An Exception in War and Peace:Ipswich Town Football Club, c. 1907-1945

Mills, Richard (2016) An Exception in War and Peace:Ipswich Town Football Club, c. 1907-1945. Sport in History, 36 (2). pp. 214-241. ISSN 1746-0271

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    Abstract

    This essay explores the development of a football club as a means of understanding its late adoption of professionalism and its unusual wartime conduct. Ipswich Town were the only Football League team not to kick a ball for the duration of the Second World War. Arguably, the underlying causes of the club’s inactivity in both global conflicts can be found in the patriotic and staunchly amateur ethos which permeated the organisation, resulting in a very late conversion to the professional game in 1936. When the Amateur Football Association (AFA) seceded from the Football Association (FA) in 1907, Town sided with the gentlemen amateurs and competed in the socially-exclusive Southern Amateur League until the season before the club adopted professionalism. The unique nature of Town’s evolution offers an opportunity to explore the decline of this branch of the game in the face of professional football, the protagonists who were caught up in it, and the relationship between football and civic pride. In wartime, the human and social continuities between the professional company and its amateur predecessor arguably proved to be more influential than the ruptures that resulted from a controversial inter-war abandonment of cherished amateur principles.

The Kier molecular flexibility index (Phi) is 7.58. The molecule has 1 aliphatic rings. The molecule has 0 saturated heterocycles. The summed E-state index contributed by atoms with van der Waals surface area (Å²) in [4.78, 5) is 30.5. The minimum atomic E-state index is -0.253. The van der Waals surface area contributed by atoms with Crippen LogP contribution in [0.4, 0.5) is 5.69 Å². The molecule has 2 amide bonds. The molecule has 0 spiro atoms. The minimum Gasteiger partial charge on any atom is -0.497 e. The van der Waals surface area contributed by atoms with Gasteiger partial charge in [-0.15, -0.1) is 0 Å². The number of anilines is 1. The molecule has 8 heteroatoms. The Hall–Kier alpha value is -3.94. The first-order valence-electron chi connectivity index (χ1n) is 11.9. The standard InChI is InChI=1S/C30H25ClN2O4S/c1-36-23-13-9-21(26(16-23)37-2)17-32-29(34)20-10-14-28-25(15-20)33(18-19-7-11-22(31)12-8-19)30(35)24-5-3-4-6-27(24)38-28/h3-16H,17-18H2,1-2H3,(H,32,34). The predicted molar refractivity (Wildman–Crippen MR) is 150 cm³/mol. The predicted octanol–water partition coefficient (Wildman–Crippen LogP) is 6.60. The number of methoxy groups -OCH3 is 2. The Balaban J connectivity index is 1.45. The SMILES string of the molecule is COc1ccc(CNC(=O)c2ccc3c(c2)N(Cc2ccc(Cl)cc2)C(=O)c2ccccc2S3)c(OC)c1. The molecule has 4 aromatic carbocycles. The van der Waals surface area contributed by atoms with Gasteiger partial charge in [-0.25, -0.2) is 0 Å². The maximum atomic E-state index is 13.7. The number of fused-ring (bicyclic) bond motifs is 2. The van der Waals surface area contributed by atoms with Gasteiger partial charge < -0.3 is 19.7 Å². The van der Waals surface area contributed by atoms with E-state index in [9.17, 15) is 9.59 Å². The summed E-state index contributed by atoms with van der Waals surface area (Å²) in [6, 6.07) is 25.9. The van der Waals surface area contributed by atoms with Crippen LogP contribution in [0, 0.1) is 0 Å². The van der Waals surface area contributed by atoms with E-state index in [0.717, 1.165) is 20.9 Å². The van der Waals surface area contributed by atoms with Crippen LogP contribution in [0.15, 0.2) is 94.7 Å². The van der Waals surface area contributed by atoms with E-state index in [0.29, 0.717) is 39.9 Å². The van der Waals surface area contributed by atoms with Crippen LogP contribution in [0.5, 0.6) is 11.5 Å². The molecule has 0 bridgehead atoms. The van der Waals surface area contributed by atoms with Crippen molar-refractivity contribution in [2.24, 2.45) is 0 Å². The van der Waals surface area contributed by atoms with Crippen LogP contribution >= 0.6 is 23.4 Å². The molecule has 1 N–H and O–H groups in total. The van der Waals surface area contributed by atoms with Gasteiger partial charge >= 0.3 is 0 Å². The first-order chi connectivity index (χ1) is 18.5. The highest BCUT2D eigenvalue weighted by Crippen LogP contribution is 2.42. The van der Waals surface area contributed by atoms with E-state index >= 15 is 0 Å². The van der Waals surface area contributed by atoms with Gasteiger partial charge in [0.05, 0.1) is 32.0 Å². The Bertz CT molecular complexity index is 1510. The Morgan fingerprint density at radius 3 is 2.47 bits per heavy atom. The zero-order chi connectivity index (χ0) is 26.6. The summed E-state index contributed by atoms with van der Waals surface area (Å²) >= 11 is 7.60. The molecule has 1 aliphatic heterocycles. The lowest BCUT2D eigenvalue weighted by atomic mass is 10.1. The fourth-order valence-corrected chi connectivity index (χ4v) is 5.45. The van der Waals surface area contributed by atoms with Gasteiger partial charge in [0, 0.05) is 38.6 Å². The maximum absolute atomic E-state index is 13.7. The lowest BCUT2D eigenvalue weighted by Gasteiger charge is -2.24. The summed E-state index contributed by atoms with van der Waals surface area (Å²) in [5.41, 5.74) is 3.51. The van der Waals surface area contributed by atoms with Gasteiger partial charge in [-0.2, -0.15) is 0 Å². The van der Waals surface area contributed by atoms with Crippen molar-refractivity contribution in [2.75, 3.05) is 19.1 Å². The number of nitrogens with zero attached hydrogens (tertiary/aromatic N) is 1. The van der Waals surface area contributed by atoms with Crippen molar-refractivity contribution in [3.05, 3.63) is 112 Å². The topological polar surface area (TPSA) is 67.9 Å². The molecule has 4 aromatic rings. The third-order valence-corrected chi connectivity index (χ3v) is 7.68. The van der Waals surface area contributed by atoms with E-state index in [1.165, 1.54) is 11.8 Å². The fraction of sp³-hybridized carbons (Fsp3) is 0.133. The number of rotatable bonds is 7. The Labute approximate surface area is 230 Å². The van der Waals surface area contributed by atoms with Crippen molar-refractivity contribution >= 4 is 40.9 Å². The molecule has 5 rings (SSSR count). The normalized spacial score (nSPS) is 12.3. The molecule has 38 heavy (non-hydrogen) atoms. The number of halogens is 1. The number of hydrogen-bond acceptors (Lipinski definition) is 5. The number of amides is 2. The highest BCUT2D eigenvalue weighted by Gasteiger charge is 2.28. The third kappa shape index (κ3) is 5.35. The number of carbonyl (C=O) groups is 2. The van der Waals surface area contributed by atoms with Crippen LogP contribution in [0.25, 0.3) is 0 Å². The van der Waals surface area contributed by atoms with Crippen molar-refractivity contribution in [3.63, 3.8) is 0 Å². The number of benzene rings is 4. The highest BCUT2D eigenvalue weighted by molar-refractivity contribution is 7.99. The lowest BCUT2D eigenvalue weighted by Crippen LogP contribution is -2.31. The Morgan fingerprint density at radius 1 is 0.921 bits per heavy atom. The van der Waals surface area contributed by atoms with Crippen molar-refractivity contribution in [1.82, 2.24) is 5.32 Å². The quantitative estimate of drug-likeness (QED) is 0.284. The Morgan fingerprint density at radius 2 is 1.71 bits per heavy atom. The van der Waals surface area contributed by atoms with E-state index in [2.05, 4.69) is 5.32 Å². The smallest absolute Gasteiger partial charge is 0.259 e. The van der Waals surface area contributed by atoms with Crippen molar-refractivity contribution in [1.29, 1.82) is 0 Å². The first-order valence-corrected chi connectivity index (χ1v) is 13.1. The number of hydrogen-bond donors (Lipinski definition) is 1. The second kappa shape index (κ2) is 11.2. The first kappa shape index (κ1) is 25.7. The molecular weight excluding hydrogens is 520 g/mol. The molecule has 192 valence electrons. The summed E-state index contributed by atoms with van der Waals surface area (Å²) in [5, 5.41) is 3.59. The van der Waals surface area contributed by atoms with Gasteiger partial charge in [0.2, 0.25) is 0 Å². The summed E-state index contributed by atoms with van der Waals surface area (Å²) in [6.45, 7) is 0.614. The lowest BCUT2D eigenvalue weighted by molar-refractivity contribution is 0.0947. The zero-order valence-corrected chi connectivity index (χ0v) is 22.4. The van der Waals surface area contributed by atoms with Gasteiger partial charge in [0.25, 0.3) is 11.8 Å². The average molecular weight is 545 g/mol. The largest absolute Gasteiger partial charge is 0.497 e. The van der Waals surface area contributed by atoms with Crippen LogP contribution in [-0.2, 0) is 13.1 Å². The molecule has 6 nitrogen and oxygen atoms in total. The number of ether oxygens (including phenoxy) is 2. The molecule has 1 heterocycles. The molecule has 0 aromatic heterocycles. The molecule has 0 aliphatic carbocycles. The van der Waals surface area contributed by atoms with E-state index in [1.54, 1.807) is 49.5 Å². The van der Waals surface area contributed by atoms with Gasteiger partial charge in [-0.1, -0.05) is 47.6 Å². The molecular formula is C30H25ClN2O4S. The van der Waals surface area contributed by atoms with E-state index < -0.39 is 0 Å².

Item Type: Article
    Uncontrolled Keywords: football,war,gentlemanly amateurism,professionalism,afa
    Faculty \ School: Faculty of Arts and Humanities > School of History
    Depositing User: Pure Connector
    Date Deposited: 03 Nov 2015 12:00
    Last Modified: 15 Feb 2019 00:53
    URI: https://ueaeprints.uea.ac.uk/id/eprint/54988
    DOI: 10.1080/17460263.2015.1089415

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